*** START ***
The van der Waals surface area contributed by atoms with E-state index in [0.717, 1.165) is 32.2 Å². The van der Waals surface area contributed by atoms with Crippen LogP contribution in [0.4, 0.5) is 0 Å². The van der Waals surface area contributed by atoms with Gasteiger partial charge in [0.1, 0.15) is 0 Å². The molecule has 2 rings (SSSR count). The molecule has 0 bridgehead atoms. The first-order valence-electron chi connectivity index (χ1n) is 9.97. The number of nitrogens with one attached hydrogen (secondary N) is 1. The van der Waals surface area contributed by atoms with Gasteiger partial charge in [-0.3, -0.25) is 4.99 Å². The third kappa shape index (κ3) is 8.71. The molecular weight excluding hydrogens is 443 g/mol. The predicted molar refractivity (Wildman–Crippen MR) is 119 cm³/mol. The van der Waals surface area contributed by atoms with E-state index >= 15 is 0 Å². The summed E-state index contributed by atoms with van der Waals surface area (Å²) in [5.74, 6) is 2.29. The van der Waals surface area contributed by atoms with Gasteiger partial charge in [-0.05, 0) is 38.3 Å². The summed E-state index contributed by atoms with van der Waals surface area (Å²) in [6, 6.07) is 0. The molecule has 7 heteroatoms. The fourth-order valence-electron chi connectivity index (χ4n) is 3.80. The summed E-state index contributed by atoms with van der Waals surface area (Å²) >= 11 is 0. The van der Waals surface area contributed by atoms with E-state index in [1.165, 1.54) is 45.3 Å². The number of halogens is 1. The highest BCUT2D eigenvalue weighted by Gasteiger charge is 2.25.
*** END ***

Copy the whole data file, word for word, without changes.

The van der Waals surface area contributed by atoms with E-state index in [0.717, 1.165) is 32.2 Å². The van der Waals surface area contributed by atoms with Crippen LogP contribution in [0.4, 0.5) is 0 Å². The van der Waals surface area contributed by atoms with Gasteiger partial charge in [0.1, 0.15) is 0 Å². The molecule has 2 rings (SSSR count). The molecule has 0 bridgehead atoms. The first-order valence-electron chi connectivity index (χ1n) is 9.97. The number of nitrogens with one attached hydrogen (secondary N) is 1. The van der Waals surface area contributed by atoms with Gasteiger partial charge in [-0.3, -0.25) is 4.99 Å². The third kappa shape index (κ3) is 8.71. The molecular weight excluding hydrogens is 443 g/mol. The predicted molar refractivity (Wildman–Crippen MR) is 119 cm³/mol. The van der Waals surface area contributed by atoms with E-state index >= 15 is 0 Å². The summed E-state index contributed by atoms with van der Waals surface area (Å²) in [5.74, 6) is 2.29. The van der Waals surface area contributed by atoms with Gasteiger partial charge in [-0.05, 0) is 38.3 Å². The summed E-state index contributed by atoms with van der Waals surface area (Å²) in [6, 6.07) is 0. The molecule has 7 heteroatoms. The fourth-order valence-electron chi connectivity index (χ4n) is 3.80. The summed E-state index contributed by atoms with van der Waals surface area (Å²) >= 11 is 0. The van der Waals surface area contributed by atoms with E-state index in [1.165, 1.54) is 45.3 Å². The number of halogens is 1. The highest BCUT2D eigenvalue weighted by Gasteiger charge is 2.25.